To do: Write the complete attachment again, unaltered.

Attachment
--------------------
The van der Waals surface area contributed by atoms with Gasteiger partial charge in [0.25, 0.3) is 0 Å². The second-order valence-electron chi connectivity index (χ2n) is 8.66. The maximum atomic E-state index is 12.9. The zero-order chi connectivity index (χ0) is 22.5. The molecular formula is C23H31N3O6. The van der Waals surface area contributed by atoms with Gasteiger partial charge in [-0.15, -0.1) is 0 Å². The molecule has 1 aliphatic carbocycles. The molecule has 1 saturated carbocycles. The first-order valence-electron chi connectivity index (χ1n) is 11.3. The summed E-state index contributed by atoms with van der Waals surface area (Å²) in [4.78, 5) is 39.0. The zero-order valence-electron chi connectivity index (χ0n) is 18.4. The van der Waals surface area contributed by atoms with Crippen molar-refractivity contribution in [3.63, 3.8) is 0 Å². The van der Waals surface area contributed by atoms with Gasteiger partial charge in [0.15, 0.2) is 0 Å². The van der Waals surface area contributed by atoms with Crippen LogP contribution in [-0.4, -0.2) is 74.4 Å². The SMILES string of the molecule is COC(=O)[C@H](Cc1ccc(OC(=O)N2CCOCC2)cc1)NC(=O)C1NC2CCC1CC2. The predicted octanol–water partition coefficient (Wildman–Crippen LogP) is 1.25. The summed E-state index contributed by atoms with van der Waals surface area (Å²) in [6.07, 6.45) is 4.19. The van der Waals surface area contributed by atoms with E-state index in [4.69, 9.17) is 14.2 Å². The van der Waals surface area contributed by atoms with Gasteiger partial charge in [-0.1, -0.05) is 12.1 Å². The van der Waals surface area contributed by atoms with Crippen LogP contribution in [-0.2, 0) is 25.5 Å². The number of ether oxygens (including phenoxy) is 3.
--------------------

The van der Waals surface area contributed by atoms with Gasteiger partial charge in [0.25, 0.3) is 0 Å². The second-order valence-electron chi connectivity index (χ2n) is 8.66. The maximum atomic E-state index is 12.9. The zero-order chi connectivity index (χ0) is 22.5. The molecular formula is C23H31N3O6. The van der Waals surface area contributed by atoms with Gasteiger partial charge in [-0.15, -0.1) is 0 Å². The molecule has 1 aliphatic carbocycles. The molecule has 1 saturated carbocycles. The first-order valence-electron chi connectivity index (χ1n) is 11.3. The summed E-state index contributed by atoms with van der Waals surface area (Å²) in [4.78, 5) is 39.0. The zero-order valence-electron chi connectivity index (χ0n) is 18.4. The van der Waals surface area contributed by atoms with Crippen molar-refractivity contribution in [3.63, 3.8) is 0 Å². The van der Waals surface area contributed by atoms with Gasteiger partial charge in [0.15, 0.2) is 0 Å². The van der Waals surface area contributed by atoms with Crippen LogP contribution in [-0.4, -0.2) is 74.4 Å². The SMILES string of the molecule is COC(=O)[C@H](Cc1ccc(OC(=O)N2CCOCC2)cc1)NC(=O)C1NC2CCC1CC2. The predicted octanol–water partition coefficient (Wildman–Crippen LogP) is 1.25. The summed E-state index contributed by atoms with van der Waals surface area (Å²) in [6.07, 6.45) is 4.19. The van der Waals surface area contributed by atoms with E-state index in [4.69, 9.17) is 14.2 Å². The van der Waals surface area contributed by atoms with Gasteiger partial charge in [-0.1, -0.05) is 12.1 Å². The van der Waals surface area contributed by atoms with Crippen LogP contribution in [-0.2, 0) is 25.5 Å². The number of ether oxygens (including phenoxy) is 3.